U.S. envoy to India warns vs. another Mumbai-style attack

Web Exclusive
May 20, 2011

Text and photo by Ted Regencia

CHICAGO — The outgoing U.S. ambassador to India warned Friday against another terrorist attack in the world’s largest democracy, saying it could spark serious conflict with its neighbor and fellow nuclear state of Pakistan.

Speaking before members of Chicago’s foreign affairs establishment, Timothy J. Roemer said that while “great progress” has been made in terms of counter-terrorism cooperation between India and Pakistan, a single violent event could alter that tenuous relationship.

“If another Mumbai attack takes place in India, if we are not able to work with India to deflect that attack, it very well could lead to increased tensions and possibly some kind of exchange between these two nuclear nations,” Roemer said.

That is why it is crucial for the United States to assist India maintain its security and avert terrorist threats before they happen, said the Indiana-born diplomat and former congressman.

Roemer highlighted the “intelligence-sharing” between the U.S. and India as proof of that security cooperation, citing as a specific example the case of David Headley, who is under American custody.

Headley is a Chicago-based Pakistani-American accused by India of helping plan the Mumbai attack. The U.S. initially blocked India’s access to Headley arousing suspicions in New Delhi that Headley is double-agent also working for the U.S., an accusation the CIA denied.

Last week, Roemer called on Pakistan “to do more” and “to show progress and results” in prosecuting members of the Pakistan-based Lashkar-e-Taiba (LeT), the group India held responsible for the 2008 Mumbai terrorist attack that killed more than 100 people. India also claims that LeT is a creation of the Pakistani intelligence agency.

Meanwhile, Roemer told his Chicago audience that U.S.-India relations “is the defining partnership of the 21st century.”

“India is important to the United States because of who they are and where they are,” Roemer said citing India’s proximity to Pakistan and Afghanistan, where American forces are battling Al-Qaeda and Taliban forces for almost a decade.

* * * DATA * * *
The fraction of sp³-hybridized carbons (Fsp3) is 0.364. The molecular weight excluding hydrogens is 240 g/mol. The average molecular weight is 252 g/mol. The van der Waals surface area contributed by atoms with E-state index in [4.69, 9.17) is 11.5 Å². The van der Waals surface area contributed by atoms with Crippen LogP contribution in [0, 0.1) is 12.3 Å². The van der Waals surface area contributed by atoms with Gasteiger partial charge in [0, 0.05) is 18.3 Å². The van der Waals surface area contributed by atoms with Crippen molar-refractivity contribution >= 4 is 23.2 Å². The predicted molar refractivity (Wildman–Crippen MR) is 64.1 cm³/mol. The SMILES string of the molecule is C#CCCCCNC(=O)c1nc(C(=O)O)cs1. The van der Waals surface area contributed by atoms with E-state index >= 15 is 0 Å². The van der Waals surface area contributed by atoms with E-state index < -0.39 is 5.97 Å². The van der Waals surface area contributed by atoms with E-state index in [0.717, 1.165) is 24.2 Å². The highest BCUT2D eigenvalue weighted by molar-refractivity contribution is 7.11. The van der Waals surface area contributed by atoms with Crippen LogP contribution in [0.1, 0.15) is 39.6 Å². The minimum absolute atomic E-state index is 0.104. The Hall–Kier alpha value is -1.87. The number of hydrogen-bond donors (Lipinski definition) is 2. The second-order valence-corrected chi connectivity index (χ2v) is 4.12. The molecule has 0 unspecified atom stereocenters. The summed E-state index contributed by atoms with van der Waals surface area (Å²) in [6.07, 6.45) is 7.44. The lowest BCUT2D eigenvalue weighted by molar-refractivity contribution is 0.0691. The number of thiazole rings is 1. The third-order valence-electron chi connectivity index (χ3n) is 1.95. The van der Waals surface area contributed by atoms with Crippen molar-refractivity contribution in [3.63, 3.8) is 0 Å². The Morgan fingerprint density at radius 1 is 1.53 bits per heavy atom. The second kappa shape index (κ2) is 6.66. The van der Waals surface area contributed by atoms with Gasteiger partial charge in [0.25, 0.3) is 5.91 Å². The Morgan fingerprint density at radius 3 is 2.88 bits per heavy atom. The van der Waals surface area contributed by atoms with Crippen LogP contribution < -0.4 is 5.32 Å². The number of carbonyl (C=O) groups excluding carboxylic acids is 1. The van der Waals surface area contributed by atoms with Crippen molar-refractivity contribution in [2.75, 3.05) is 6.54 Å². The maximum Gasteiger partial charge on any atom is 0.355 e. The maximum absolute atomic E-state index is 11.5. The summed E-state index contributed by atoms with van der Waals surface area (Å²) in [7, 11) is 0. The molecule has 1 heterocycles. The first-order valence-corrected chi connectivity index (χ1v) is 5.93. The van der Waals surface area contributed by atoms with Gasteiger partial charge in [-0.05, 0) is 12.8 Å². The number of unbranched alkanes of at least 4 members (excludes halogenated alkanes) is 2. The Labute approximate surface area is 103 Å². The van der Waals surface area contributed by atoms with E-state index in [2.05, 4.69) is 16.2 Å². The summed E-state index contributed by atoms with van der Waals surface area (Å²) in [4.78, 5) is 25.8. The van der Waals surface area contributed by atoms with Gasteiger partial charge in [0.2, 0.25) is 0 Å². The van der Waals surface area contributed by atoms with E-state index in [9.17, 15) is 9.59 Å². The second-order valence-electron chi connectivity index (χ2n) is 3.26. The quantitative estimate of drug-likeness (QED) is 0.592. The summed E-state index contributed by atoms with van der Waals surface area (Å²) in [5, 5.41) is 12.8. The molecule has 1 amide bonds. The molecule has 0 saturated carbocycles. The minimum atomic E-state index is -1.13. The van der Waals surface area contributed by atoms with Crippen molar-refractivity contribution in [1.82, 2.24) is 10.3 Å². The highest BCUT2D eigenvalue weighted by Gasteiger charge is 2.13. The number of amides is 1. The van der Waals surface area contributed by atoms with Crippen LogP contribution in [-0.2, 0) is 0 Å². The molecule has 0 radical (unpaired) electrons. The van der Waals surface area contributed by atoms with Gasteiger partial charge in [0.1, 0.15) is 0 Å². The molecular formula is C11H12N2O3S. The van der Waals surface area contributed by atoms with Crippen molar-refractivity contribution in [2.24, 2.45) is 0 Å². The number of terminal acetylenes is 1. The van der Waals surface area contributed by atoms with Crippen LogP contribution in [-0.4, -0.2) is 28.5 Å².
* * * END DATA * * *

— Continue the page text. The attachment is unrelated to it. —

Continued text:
The U.S. and India have a common interest “in fostering a peaceful and stable South Asia,” Roemer said. “South Asia is an area of both much promise and much peril.”

India also plays an important role in determining the future of Afghanistan, according to Roemer. Last year he visited the war-torn country to identify specific projects it can work on with the Indian government such as “women empowerment and agriculture issues.”

“The United States and India share a very common strategic interest in the outcome for the people of Afghanistan,” he stressed.

In the economic front, the U.S. continues to eye India’s rapid growth as an opportunity for many American businesses, said Roemer citing the 17 percent increase in U.S. export to India in 2010.

“Most of the conversation and attention is focused on China as it rises as a political and economic powerhouse,” Roemer observed. “Yet India should be given equal billing.”

“By 2020, India could have the world’s third largest economy,” Roemer said adding that some economic projections show that in the next three to five years India’s economic growth could outpace that of China.

By that time however, Roemer would no longer be serving as U.S. ambassador to India. Last April he announced his resignation as ambassador to return to the U.S. His reported departure in June triggered speculations that he could be appointed as the next Commerce Secretary, replacing Gary Locke who will be the next U.S. ambassador to China.

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